“Adam, I don’t want any roughhousing around here. You remember what happened with that bullfighting scheme those two brothers of yours came up with,” Ben warned, briefly wondering what it would be like to have raised girls. Surely they couldn’t have caused this kind of trouble.

“Now Pa, would I really do something like that?” Adam asked, not saying that he wouldn’t get back at his brothers but leaving the impression nonetheless. If there was one thing he’d learned it was the art of evasion. Not surprisingly, Joe was a master.

“No, no I don’t suppose you would,” Ben stated, knowing that Adam rarely joined in the roughhousing. For which he was thankful as he didn’t’ think the house would survive if all three were wrestling in the living room.

For the next few days, peace reigned on the Ponderosa. The retaliation that Ben had still half suspected hadn’t been realized. Joe and Hoss, in a show of making amends, had been most solicitous to their brother. Adam, realizing that guilt was at the root of their sudden kindness, used it to his full advantage.

Just as all were beginning to relax, Adam found himself having another late night “discussion” with his father.

“Well, it seemed like a brilliant plan of revenge at the time. After those two brothers of mine caused such a ruckus in town, it seemed only fair that I should get my revenge on them. All I wanted was a beer and to sit in peace and quiet. Did I get that? No, I did not. What I did get was a black eye and a concussion. All thanks to those loving younger siblings.

I kept thinking that there had to be something that could be done to teach them a hard lesson. Just as I learned to work on ducking. Yes, I know. It sounds childish now but, at the time, it just sounded really funny. Oh, I decided to take a lesson from younger brother, Joseph. I mean, if you can’t rise above them you may as well stoop to their level.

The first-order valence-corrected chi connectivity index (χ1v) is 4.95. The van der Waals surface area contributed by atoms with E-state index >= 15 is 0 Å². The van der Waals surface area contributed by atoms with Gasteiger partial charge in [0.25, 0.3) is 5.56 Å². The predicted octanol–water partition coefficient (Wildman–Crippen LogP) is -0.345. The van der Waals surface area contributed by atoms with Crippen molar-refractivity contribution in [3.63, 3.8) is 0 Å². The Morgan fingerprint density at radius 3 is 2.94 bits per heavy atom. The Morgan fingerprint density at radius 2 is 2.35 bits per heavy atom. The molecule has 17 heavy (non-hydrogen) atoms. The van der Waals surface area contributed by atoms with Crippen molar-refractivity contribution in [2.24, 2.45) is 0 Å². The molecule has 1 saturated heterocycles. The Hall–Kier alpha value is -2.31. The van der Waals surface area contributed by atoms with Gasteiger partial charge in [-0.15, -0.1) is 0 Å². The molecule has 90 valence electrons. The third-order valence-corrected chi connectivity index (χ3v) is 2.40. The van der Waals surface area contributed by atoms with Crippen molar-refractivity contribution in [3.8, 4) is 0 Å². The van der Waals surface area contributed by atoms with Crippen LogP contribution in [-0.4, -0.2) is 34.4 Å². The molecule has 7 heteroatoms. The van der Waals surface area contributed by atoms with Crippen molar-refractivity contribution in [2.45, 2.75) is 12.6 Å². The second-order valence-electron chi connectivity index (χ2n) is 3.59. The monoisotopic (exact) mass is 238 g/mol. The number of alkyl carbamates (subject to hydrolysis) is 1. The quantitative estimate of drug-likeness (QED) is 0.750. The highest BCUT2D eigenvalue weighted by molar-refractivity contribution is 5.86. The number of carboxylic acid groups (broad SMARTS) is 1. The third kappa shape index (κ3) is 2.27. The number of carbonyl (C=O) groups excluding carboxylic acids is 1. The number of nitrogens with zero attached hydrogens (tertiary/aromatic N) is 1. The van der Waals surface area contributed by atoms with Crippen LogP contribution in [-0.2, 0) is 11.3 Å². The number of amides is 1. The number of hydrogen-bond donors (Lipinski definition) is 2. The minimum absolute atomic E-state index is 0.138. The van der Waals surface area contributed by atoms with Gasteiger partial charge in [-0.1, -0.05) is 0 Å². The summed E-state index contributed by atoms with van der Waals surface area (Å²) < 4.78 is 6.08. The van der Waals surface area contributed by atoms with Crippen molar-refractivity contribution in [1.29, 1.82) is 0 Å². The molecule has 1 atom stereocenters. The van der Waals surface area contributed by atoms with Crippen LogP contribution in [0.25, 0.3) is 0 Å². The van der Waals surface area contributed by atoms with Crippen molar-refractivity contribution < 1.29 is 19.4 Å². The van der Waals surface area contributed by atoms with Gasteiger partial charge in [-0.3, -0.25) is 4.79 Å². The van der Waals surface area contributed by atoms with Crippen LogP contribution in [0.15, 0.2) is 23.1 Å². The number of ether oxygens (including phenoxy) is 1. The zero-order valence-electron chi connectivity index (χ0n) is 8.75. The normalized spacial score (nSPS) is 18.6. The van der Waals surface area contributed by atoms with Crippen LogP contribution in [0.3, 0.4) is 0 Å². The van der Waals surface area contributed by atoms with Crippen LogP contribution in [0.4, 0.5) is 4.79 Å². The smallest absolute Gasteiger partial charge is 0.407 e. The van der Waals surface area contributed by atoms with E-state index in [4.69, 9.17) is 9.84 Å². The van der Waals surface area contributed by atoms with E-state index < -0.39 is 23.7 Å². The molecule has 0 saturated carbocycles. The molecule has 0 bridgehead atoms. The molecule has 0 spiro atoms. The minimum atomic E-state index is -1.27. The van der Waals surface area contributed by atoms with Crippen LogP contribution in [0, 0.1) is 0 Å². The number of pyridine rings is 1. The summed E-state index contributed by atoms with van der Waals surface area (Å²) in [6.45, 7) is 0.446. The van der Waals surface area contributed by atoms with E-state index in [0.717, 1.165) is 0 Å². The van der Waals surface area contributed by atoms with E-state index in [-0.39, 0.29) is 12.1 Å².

No, I didn’t think that it would wind up the way it did. If I had thought that I certainly wouldn’t have done it, now would I?

See, it all came to me while I was cleaning my gun. For the love of—no, I wasn’t going to shoot them! Now that you mention it, it does have a certain allure, don’t you agree? I’m joking! I wouldn’t ever harm them, permanently anyway.

I’m getting sidetracked. Some of Joe’s habits must be wearing off on me and not the good ones either. I can’t explain it—I just choose to blame it on the concussion. Addled my thinking. Think they’ll buy it?

It just sounded funny to give Joe’s floor a really good waxing after he went to bed. I guess I shouldn’t have given it that extra coat. I didn’t realize a person could get that high off the ground from slipping. It looked pretty darn funny too. That is until he started screaming because he’d dislocated his left knee. The humor went out pretty fast after that. I think the “concerned and chastised” look must look pretty odd on my face, too.

I’m sorry! I didn’t mean to nearly give you a heart attack. I just had forgotten how loud he could yell. Now, Joe’s got a limp, Hoss isn’t speaking to me, and I have to do his chores! Where’s the justice in that, I ask you? Sorry, stupid question wasn’t it,” Adam asked his father.

“Yes, that would be fairly stupid. Honestly, I thought you, of all people, wouldn’t let something like that brawl get to you! I’m just glad the only problem with Hoss is that he’s not talking to you. I can’t have two of my sons unable to work. I trust you boys to help me. I can’t do it all on my own any more,” Ben stated, laying the guilt on pretty heavily. He just hoped it wasn’t too much.

Before Ben could continue, an outraged bellow sounded from upstairs.

“Adam! I’m going to get you for this,” exclaimed Hoss’ disembodied voice.

“Uh, I guess he found my ‘present’ that I left for him. Well, I guess I’d better get to work,” Adam said in a rush. Grabbing his hat and gun belt, he made an uncharacteristically hasty exit.

Thudding footsteps sounded on the stairs.

“Where is he? I’m going to pound him good for this one,” Hoss threatened. He noted that his brother’s hat and gun were missing and knew Adam had left. Barely acknowledging his father, Hoss grabbed his gear and went in search of his oldest brother.

In the quiet that ensued, Ben reflected on the events of the past week. He could only come up with one conclusion: his sons had lost their minds and were trying to take him with them.